“Go and walk. Walk as long as you wish. Walk to wherever you want. Yes. That’s it. I will be here waiting for you.”
That is what I said to the twelve volunteers who accepted to be part of a walkers experiment I undertook during 12 days, at the Arch 4, a space arts in Southampton this summer (north of the planet). At the beginning of the process, that simple instruction was taken with suspicion by the participants. Some needed an explanation. Sometimes, it was a bit of anxiety about what was going to happen next. Well, here I’m not bringing answers either. My first motivation for starting the Walkers Archive project is an intuition that came from my own experience as a walker: It is when I’m out there, wandering around when I’ve easily found that thing called “present”. It is there, being alone and on the move when my mind is rather silent. I discover, in the act of walking, a time-space of calm that allows me to think more clearly. In my own experience, walking is a transforming practice, but what happens to others?
To answer this question I started to create an analogue, paper-based code, which aims to condensate and organise, in a simple way, subjective information regarding walks. It contemplates three different layers of the human experience: Physical, Mental and Emotional Perceptions. It also tracks walk times (Chronos & Kairos), utilising them as the axis for each module. This system has a foldable format, as an analogy of how our memory works. It can be densely stored in a small box and can be outspread piece by piece, to let them interlace chaotically. I consider this “code” an alternative way to map untouchable features of the habitat.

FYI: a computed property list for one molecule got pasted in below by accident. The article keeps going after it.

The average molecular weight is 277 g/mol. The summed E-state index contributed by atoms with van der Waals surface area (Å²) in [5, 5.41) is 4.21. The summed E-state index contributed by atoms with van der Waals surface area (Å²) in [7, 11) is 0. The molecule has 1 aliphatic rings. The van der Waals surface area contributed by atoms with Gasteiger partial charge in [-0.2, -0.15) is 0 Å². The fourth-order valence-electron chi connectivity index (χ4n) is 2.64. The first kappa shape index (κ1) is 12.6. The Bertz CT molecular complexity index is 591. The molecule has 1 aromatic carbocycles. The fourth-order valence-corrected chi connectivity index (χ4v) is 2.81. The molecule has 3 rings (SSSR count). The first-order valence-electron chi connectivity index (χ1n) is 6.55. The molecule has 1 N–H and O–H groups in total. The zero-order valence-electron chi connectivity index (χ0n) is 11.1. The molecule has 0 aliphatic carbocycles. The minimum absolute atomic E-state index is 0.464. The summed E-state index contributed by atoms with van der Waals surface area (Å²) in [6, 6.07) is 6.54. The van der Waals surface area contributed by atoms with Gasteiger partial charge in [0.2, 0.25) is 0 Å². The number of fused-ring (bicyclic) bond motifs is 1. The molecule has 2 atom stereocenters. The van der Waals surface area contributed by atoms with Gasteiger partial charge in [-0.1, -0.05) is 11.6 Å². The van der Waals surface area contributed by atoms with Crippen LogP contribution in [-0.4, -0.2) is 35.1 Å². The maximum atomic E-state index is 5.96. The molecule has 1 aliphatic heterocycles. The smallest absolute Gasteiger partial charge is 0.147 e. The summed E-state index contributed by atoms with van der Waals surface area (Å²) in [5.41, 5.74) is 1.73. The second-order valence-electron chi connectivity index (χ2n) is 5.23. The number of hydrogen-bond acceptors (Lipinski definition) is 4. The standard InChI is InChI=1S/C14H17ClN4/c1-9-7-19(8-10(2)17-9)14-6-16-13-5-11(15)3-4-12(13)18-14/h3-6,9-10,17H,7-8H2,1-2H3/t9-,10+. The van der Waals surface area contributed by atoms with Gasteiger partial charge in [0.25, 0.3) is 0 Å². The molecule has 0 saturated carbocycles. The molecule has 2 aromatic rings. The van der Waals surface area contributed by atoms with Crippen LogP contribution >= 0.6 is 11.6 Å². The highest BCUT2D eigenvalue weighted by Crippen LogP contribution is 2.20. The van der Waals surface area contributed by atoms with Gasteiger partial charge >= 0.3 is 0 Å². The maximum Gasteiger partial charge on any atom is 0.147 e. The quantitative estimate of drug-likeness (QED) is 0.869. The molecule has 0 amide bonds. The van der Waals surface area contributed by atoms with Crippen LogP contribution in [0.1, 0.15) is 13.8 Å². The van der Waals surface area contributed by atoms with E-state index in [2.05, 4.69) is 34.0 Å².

How is the city perceived in this slow-motion mood? What emotions and thoughts emerge or disappear? How can I ask people more deeply about it and start a conversation? How can I preserve such ephemeral and subjective content? How can I organise this information for creating something from it, later on? This was the first result of an experiment I aim to replicate in different cities.
In this project, every experience is like a tile that is carefully stored on a triangular box. I’m in the process of creating different boxes from different cities and exploring the idea of a mosaic in which every tile is not just a fragment of material, but also a condensation of walkers experiences. It will be a metaphor about how we, as dwellers, are sharing the space and interacting with reality from our single visions of the world.
As a result of the first chapter, I have created an artist book, The Archive which includes a zine, where the process has been synthesized.
Details Artist Book
Materials Markers, ink pens on papers and cardboard
Circa September 2019
Shows Arch 4- a space